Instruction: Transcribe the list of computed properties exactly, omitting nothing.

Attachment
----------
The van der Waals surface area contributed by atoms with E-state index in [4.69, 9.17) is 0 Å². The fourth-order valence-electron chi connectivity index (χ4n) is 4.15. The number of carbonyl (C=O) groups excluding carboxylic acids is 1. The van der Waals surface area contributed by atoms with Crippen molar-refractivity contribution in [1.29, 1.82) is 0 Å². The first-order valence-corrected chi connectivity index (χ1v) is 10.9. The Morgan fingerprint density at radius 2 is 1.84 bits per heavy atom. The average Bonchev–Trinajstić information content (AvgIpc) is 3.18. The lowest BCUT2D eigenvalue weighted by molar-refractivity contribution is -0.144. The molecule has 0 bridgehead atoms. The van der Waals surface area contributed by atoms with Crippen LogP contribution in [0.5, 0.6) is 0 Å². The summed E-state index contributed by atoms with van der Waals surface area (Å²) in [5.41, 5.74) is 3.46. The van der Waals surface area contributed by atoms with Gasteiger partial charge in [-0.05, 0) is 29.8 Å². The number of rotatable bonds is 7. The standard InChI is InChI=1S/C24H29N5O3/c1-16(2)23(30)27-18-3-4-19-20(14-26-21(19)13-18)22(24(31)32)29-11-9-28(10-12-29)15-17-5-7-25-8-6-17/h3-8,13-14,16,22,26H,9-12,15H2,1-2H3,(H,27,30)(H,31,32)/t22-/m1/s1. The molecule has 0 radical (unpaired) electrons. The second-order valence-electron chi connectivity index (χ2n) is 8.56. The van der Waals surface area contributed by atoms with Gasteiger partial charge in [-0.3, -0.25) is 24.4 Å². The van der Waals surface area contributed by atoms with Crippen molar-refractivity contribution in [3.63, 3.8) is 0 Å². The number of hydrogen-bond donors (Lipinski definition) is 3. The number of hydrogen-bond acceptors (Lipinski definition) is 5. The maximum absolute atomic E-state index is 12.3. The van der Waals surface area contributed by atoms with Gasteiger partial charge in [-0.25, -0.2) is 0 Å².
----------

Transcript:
The van der Waals surface area contributed by atoms with E-state index in [4.69, 9.17) is 0 Å². The fourth-order valence-electron chi connectivity index (χ4n) is 4.15. The number of carbonyl (C=O) groups excluding carboxylic acids is 1. The van der Waals surface area contributed by atoms with Crippen molar-refractivity contribution in [1.29, 1.82) is 0 Å². The first-order valence-corrected chi connectivity index (χ1v) is 10.9. The Morgan fingerprint density at radius 2 is 1.84 bits per heavy atom. The average Bonchev–Trinajstić information content (AvgIpc) is 3.18. The lowest BCUT2D eigenvalue weighted by molar-refractivity contribution is -0.144. The molecule has 0 bridgehead atoms. The van der Waals surface area contributed by atoms with Crippen LogP contribution in [0.5, 0.6) is 0 Å². The summed E-state index contributed by atoms with van der Waals surface area (Å²) in [5.41, 5.74) is 3.46. The van der Waals surface area contributed by atoms with Gasteiger partial charge in [-0.05, 0) is 29.8 Å². The number of rotatable bonds is 7. The standard InChI is InChI=1S/C24H29N5O3/c1-16(2)23(30)27-18-3-4-19-20(14-26-21(19)13-18)22(24(31)32)29-11-9-28(10-12-29)15-17-5-7-25-8-6-17/h3-8,13-14,16,22,26H,9-12,15H2,1-2H3,(H,27,30)(H,31,32)/t22-/m1/s1. The molecule has 0 radical (unpaired) electrons. The second-order valence-electron chi connectivity index (χ2n) is 8.56. The van der Waals surface area contributed by atoms with Gasteiger partial charge in [-0.3, -0.25) is 24.4 Å². The van der Waals surface area contributed by atoms with Crippen molar-refractivity contribution in [3.63, 3.8) is 0 Å². The number of hydrogen-bond donors (Lipinski definition) is 3. The number of hydrogen-bond acceptors (Lipinski definition) is 5. The maximum absolute atomic E-state index is 12.3. The van der Waals surface area contributed by atoms with Gasteiger partial charge in [-0.25, -0.2) is 0 Å².